Drip Irrigation Systems Make Watering Plants a Cinch

It almost goes without saying that most roof gardens are hot, sunny, very dry places. I can’t imagine why anyone with a roof garden, container garden, or any other type of small garden in full sun would not want to install a drip irrigation system, especially since plants will need to be watered daily and sometimes even twice a day in the middle of summer. If, for example, you came home late just once and forgot to water the plants that day, you could find easily yourself with a collection of very dead plants the next day.

Installing a drip irrigation system will help protect the investment (financially and emotionally) you have in your plants by taking the time and guesswork out of watering by hand. Drip irrigation is the process of delivering precise amounts of water and nutrients directly to the plant’s root zone, drop by drop. This system provides us with exact watering control and efficient use of limited water resources. Other water sprinkler systems do not use water as efficiently.

Drip irrigating first began in Israel, where dry desert conditions and a limited water supply created the need for an environmentally-friendly watering system to grow crops. Later, the process spread to the U.S., where it proved crucial in the dry, desert southwest or in landscape areas where traditional sprinklers have not proven effective, such as rooftop gardens, container gardens, and other small urban garden areas.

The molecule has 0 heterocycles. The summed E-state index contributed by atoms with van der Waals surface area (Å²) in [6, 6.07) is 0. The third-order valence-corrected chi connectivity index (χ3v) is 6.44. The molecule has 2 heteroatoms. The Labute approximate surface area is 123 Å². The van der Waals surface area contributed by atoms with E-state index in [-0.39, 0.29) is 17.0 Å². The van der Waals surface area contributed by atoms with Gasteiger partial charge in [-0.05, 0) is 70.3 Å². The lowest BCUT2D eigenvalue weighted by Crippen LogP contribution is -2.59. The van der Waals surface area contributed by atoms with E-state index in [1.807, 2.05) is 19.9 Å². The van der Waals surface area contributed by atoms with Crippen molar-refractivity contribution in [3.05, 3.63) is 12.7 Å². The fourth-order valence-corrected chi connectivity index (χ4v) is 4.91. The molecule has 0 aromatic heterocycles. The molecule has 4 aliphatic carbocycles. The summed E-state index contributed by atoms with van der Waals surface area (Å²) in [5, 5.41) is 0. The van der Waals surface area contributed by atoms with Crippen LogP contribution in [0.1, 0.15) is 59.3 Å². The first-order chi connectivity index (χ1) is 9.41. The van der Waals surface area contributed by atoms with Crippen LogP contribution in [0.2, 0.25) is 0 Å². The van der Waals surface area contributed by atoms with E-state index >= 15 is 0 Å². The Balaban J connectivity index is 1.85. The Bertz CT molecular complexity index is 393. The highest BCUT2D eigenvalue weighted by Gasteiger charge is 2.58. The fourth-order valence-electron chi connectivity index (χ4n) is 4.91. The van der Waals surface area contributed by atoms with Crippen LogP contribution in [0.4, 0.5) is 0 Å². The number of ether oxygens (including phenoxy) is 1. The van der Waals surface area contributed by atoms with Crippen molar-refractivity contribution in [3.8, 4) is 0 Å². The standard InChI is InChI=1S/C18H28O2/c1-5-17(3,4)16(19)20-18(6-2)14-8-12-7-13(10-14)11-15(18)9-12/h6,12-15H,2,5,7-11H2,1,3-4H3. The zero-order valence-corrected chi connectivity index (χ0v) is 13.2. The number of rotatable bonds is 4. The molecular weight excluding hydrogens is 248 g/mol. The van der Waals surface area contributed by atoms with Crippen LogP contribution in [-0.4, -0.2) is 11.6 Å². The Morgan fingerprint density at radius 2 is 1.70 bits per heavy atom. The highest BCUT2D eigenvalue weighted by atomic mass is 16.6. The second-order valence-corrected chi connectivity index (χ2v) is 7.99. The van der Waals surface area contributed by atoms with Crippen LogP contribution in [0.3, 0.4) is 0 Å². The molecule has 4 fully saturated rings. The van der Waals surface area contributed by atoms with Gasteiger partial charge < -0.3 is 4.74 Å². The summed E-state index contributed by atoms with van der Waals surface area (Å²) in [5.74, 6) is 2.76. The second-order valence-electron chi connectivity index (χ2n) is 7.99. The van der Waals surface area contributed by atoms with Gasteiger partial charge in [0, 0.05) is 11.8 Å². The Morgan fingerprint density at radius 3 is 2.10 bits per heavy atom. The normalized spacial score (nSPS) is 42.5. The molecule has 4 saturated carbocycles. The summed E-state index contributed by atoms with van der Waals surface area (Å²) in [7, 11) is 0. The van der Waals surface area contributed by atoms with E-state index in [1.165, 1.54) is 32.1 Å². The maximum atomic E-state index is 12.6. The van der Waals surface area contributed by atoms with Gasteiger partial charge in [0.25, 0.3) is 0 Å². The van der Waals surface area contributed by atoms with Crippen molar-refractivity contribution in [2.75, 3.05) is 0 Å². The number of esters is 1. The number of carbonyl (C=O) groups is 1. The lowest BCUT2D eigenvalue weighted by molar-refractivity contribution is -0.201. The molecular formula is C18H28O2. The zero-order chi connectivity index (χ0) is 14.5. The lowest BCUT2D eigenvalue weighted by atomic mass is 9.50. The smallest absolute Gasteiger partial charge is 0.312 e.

Farmers have been using drip systems since the 1960s, when they first discovered they could actually increase yields while lowering water use.

WHY DRIP MAKES SENSE

– Saves time on watering by hand every day

– Reduces stress on plants, resulting in healthier plants overall

– Doesn’t waste water because water Voi tuoi cay cam tay goes directly to the roots and can be set on a timer to the exact amount needed

– Can cut water waste by as much as 50%

– The slow, regular, and uniform application of water produces robust, consistent plant growth

Most systems are set to run on a timer that turns the system on and off. To gauge the correct watering frequency, you will want to observe how long it takes for the top inch of soil to dry out and set the timer to come on at intervals that will allow this slight drying to occur between each watering cycle. For most sunny gardens, you would probably set the timer to come on once a day in summer and every other day in spring and fall except during rainy periods when it can be shut off

 

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